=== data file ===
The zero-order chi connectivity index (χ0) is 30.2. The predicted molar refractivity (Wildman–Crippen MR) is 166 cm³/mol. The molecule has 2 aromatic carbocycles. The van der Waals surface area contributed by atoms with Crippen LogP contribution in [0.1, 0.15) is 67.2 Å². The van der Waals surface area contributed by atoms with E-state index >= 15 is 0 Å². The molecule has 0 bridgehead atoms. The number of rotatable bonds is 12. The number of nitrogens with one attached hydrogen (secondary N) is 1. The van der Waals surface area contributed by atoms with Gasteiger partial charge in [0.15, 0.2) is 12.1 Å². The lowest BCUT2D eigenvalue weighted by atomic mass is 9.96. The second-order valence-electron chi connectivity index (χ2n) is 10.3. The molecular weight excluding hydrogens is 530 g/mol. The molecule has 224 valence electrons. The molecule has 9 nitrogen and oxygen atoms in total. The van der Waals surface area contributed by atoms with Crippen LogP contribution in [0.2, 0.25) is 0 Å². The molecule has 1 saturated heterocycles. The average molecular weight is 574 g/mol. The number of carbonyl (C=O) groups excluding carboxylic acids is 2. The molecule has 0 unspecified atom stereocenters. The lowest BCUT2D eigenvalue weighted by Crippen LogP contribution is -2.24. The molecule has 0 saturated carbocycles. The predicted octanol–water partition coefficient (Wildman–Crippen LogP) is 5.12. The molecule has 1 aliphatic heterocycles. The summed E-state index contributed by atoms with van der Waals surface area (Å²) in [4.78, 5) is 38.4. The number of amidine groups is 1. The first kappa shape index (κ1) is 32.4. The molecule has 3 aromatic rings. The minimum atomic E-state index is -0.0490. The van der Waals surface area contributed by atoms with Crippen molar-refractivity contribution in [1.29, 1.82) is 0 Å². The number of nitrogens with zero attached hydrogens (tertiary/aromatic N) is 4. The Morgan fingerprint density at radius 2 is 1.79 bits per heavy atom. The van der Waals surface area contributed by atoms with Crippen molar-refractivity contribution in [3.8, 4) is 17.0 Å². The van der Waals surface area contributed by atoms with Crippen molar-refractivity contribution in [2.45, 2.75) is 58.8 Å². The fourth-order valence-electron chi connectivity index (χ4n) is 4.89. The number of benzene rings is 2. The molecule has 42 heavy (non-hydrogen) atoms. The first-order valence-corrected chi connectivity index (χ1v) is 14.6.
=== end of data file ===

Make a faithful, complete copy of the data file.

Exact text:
The zero-order chi connectivity index (χ0) is 30.2. The predicted molar refractivity (Wildman–Crippen MR) is 166 cm³/mol. The molecule has 2 aromatic carbocycles. The van der Waals surface area contributed by atoms with Crippen LogP contribution in [0.1, 0.15) is 67.2 Å². The van der Waals surface area contributed by atoms with E-state index >= 15 is 0 Å². The molecule has 0 bridgehead atoms. The number of rotatable bonds is 12. The number of nitrogens with one attached hydrogen (secondary N) is 1. The van der Waals surface area contributed by atoms with Gasteiger partial charge in [0.15, 0.2) is 12.1 Å². The lowest BCUT2D eigenvalue weighted by atomic mass is 9.96. The second-order valence-electron chi connectivity index (χ2n) is 10.3. The molecular weight excluding hydrogens is 530 g/mol. The molecule has 224 valence electrons. The molecule has 9 nitrogen and oxygen atoms in total. The van der Waals surface area contributed by atoms with Crippen LogP contribution in [0.2, 0.25) is 0 Å². The molecule has 1 saturated heterocycles. The average molecular weight is 574 g/mol. The number of carbonyl (C=O) groups excluding carboxylic acids is 2. The molecule has 0 unspecified atom stereocenters. The lowest BCUT2D eigenvalue weighted by Crippen LogP contribution is -2.24. The molecule has 0 saturated carbocycles. The predicted octanol–water partition coefficient (Wildman–Crippen LogP) is 5.12. The molecule has 1 aliphatic heterocycles. The summed E-state index contributed by atoms with van der Waals surface area (Å²) in [4.78, 5) is 38.4. The number of amidine groups is 1. The first kappa shape index (κ1) is 32.4. The molecule has 3 aromatic rings. The minimum atomic E-state index is -0.0490. The van der Waals surface area contributed by atoms with Crippen molar-refractivity contribution in [1.29, 1.82) is 0 Å². The number of nitrogens with zero attached hydrogens (tertiary/aromatic N) is 4. The Morgan fingerprint density at radius 2 is 1.79 bits per heavy atom. The van der Waals surface area contributed by atoms with Crippen molar-refractivity contribution in [3.8, 4) is 17.0 Å². The van der Waals surface area contributed by atoms with Crippen molar-refractivity contribution in [2.45, 2.75) is 58.8 Å². The fourth-order valence-electron chi connectivity index (χ4n) is 4.89. The number of benzene rings is 2. The molecule has 42 heavy (non-hydrogen) atoms. The first-order valence-corrected chi connectivity index (χ1v) is 14.6.